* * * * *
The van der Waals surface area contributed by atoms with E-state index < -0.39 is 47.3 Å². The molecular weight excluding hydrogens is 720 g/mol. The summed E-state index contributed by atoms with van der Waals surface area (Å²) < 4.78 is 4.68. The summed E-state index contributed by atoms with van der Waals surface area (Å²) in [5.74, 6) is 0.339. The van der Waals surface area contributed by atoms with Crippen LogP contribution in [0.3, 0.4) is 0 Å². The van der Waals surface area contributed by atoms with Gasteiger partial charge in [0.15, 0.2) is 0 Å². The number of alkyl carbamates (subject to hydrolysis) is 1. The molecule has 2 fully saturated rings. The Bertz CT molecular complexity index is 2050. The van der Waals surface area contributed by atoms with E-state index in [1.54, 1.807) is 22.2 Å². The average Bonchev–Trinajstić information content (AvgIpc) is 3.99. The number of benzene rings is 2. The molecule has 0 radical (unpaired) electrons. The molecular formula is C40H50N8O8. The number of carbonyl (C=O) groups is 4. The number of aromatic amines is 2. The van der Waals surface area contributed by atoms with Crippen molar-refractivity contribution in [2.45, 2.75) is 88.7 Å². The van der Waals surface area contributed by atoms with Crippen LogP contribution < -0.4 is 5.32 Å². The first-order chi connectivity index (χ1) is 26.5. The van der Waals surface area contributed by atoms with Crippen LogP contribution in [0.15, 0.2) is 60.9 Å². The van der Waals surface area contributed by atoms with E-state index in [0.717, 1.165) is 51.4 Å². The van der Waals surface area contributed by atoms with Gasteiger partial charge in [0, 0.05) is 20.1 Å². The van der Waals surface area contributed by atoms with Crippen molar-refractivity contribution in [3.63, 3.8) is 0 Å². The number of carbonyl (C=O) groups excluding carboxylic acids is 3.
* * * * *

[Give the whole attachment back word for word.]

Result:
The van der Waals surface area contributed by atoms with E-state index < -0.39 is 47.3 Å². The molecular weight excluding hydrogens is 720 g/mol. The summed E-state index contributed by atoms with van der Waals surface area (Å²) < 4.78 is 4.68. The summed E-state index contributed by atoms with van der Waals surface area (Å²) in [5.74, 6) is 0.339. The van der Waals surface area contributed by atoms with Crippen LogP contribution in [0.3, 0.4) is 0 Å². The van der Waals surface area contributed by atoms with Gasteiger partial charge in [0.15, 0.2) is 0 Å². The number of alkyl carbamates (subject to hydrolysis) is 1. The molecule has 2 fully saturated rings. The Bertz CT molecular complexity index is 2050. The van der Waals surface area contributed by atoms with E-state index in [1.54, 1.807) is 22.2 Å². The average Bonchev–Trinajstić information content (AvgIpc) is 3.99. The number of benzene rings is 2. The molecule has 0 radical (unpaired) electrons. The molecular formula is C40H50N8O8. The number of carbonyl (C=O) groups is 4. The number of aromatic amines is 2. The van der Waals surface area contributed by atoms with Crippen molar-refractivity contribution in [2.45, 2.75) is 88.7 Å². The van der Waals surface area contributed by atoms with Crippen LogP contribution < -0.4 is 5.32 Å². The first-order chi connectivity index (χ1) is 26.5. The van der Waals surface area contributed by atoms with Crippen LogP contribution in [0.15, 0.2) is 60.9 Å². The van der Waals surface area contributed by atoms with E-state index in [0.717, 1.165) is 51.4 Å². The van der Waals surface area contributed by atoms with Gasteiger partial charge in [0, 0.05) is 20.1 Å². The van der Waals surface area contributed by atoms with Crippen molar-refractivity contribution in [3.63, 3.8) is 0 Å². The number of carbonyl (C=O) groups excluding carboxylic acids is 3.